Most teachers and parents are aware of the physical benefits from outdoor activities; but what about the emotional and social? With increasing pressures of exams and an already fully-packed curriculum it can be easy to push outdoor activities to the back of a long list of priorities. However, with an increasing body of evidence suggesting that outdoor learning and school activities can boost the welfare and performance of children at school, it’s time to reconsider the positive affect a school event or expedition can have on its pupils.
With the right planning, an effective trip or activity can achieve a wide-range of positive outcomes, from higher levels of health and well-being, increased attainment and productivity, decreased stress, and improved interpersonal and social skills.
Interacting with nature has been found to reduce stress in young people and has been recognised as a factor in boosting self-esteem and sense of identity and community. According to a recent report by Plymouth University, evidence reveals that lack of exposure to natural environments “denies children the opportunity to develop understandings and experiences that will have a long term impact on the quality of their lives, particularly in relation to their physical health and wellbeing and ‘character capabilities’ such as application, self-regulation, empathy, creativity, and innovation, and their capacity to be successful learners and active contributing members for a sustainable society.”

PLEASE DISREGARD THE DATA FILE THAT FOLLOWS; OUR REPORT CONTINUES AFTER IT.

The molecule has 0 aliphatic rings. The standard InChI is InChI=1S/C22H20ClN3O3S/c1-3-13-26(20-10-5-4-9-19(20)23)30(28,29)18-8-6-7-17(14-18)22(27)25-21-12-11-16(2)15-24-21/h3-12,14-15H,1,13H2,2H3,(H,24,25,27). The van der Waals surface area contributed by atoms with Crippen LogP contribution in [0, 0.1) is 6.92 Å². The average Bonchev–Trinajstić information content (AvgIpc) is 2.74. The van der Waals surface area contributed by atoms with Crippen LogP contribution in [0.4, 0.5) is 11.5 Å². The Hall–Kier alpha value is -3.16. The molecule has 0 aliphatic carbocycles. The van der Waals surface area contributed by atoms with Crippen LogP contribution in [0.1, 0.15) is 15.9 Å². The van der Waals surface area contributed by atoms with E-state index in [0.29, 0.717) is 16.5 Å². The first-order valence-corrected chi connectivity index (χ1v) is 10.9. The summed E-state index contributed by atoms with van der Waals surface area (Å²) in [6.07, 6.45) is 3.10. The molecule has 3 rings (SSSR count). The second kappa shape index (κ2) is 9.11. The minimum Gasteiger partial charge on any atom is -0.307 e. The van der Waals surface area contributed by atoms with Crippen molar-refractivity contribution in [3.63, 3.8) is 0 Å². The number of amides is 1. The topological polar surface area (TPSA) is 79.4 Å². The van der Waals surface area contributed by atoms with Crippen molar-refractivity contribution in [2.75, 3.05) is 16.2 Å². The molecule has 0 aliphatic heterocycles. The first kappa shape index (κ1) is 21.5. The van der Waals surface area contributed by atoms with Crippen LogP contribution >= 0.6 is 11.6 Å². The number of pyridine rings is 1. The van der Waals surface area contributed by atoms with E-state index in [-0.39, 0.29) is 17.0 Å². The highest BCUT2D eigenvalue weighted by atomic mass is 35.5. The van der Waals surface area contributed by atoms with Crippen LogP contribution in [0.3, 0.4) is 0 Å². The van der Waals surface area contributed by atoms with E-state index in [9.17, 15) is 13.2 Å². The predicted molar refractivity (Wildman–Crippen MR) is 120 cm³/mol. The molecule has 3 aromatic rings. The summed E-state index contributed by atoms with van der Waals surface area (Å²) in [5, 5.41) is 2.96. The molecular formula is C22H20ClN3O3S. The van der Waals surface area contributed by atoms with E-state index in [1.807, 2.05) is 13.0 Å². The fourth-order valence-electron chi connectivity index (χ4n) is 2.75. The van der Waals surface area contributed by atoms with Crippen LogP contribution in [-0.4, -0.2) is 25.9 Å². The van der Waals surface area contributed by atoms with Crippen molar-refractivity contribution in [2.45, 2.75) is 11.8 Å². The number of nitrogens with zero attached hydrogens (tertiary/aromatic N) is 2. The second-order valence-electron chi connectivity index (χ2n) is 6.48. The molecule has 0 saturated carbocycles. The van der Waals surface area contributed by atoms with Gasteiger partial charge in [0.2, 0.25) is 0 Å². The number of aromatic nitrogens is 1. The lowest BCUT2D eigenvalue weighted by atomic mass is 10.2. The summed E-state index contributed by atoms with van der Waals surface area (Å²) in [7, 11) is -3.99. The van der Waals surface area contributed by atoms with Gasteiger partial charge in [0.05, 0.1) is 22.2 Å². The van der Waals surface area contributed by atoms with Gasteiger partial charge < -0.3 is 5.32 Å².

Outdoor activities (such as, rock climbing, canoeing, biking, coasteering etc.) can have an equally positive effect; Socially, children will be more adaptable, better at getting along with others, as well as more creative and physically healthier. Outdoor learning provides opportunities to make learning physical and fun; an activity such as orienteering can help develop a child’s maths and geography skills as well as provide opportunity to develop physically and emotionally.
A recent a US study has found outdoor activities and connecting with nature can benefit children with attention deficit disorder (ADHD), improving attention and behaviour from as little as a guided walk for twenty-minutes in a green area.
“environments can enhance attention not only in the general population but also in ADHD populations.”
Sensory walks in nature can have also have an important role to play in development, this is for all children, but for children who have specific difficulty, such as those with autism or sensory integration dysfunction disorder, sensory walks can help fine tune motor skills, language and have a calming effect.
With this growing wealth of evidence emphasising the importance of outdoor activities on children’s wellbeing, in contrast to what can appear to be increasing pressure on exams and timetable, the clear solution is for both to support the other, working together to benefit the future of our children.